Preying on Paralegals?
While Congress has been sinking its collective teeth into the pro-profit school sector, including those providing paralegal certification or paralegal certificate qualifications, the question does arise as to whether paralegals are being ‘preyed upon’ by some school programs.
One of the Congressional witnesses, Dr. Sandy Baum, who is a George Washington University education professor said to Congress that for-profit colleges are causing a “severe problem for students accumulating unmanageable amounts of debt.”
She showed figures that indicated average total loan debt for associate’s degree students at public two-year institutions is $10,100 versus $19,700 for those at for-profit colleges.
“Debt for students at for-profit colleges is off the charts,” said Pauline Abernathy, who is a vice president of The Institute for College Access & Success, a nonprofit college.
Referring to the high default rates, Abernathy said, “Combine these rates with aggressive recruiting, low completion rates … and you have a truly toxic mix.”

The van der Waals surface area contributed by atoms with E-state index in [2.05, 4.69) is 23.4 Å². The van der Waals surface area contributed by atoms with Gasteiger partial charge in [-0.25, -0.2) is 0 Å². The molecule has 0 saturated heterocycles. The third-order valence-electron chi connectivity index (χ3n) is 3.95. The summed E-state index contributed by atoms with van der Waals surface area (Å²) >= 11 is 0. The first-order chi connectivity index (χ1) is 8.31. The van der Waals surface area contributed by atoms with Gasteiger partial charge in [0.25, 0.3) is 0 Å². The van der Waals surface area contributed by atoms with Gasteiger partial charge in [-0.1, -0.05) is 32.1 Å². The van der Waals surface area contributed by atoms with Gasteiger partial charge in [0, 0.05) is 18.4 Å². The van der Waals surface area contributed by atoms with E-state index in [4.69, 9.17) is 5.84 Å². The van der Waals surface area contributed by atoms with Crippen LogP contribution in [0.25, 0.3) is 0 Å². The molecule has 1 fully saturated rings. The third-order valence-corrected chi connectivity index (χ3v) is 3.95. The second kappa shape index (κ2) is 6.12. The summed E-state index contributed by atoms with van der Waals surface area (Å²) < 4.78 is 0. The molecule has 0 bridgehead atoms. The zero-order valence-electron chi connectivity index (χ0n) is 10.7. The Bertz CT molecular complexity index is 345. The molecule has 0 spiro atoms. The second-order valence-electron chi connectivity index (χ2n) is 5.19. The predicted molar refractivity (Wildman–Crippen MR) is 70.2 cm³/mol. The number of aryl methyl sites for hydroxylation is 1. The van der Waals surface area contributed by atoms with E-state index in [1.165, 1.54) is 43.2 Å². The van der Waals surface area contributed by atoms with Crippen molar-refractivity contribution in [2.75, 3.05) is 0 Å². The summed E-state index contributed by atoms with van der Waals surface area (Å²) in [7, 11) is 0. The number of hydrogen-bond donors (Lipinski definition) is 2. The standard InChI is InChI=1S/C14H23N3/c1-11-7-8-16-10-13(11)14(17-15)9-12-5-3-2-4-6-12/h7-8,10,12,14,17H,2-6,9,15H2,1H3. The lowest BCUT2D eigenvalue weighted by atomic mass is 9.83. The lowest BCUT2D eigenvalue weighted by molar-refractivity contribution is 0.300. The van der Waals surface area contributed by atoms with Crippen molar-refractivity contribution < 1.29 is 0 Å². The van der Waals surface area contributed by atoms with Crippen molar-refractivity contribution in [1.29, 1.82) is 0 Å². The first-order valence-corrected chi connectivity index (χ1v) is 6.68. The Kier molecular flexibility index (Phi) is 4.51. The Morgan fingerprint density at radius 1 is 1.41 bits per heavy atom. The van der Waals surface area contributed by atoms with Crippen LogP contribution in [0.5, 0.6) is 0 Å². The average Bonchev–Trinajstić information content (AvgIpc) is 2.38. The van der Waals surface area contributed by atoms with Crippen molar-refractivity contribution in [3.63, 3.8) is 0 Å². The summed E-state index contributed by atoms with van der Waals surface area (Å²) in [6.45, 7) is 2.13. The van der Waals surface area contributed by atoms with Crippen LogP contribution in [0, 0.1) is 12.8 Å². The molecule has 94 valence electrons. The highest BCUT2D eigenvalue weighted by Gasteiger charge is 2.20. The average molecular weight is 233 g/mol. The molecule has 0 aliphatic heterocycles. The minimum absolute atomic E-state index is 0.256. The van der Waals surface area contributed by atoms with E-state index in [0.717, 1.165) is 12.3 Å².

Eric Schmitt, a former student at Kaplan University, one of the larger for-profit college chains, testified that he graduated with both an associate’s degree as well as a bachelor’s degree in paralegal studies but never landed a job as a paralegal.
Despite being assured that “100 percent” of students from the school’s paralegal program got placed, Schmitt says he knows of only about three or four students out of two or three dozen who got placed in paralegal jobs.
Schmitt was highly critical of his paralegal certification promises, which did not result in work as expected and promised, but rather lead to him going to Concord University, which is an online law school and he eventually landed a job at a law office.
“I cannot say that even once my degree has opened any door of employment,” Schmitt said.
However, Kaplan officials were on hand at the hearing to release a statement that dismissed Schmitt’s portrayal of his Kaplan experience as “not an accurate reflection” and said that Schmitt reported to Kaplan that he found his externship “very beneficial.”
And so the questions remain . . how beneficial are some of these paralegal courses and schools? Are they over-promoted to those seeking paralegal certification or some other paralegal qualification or career opportunity?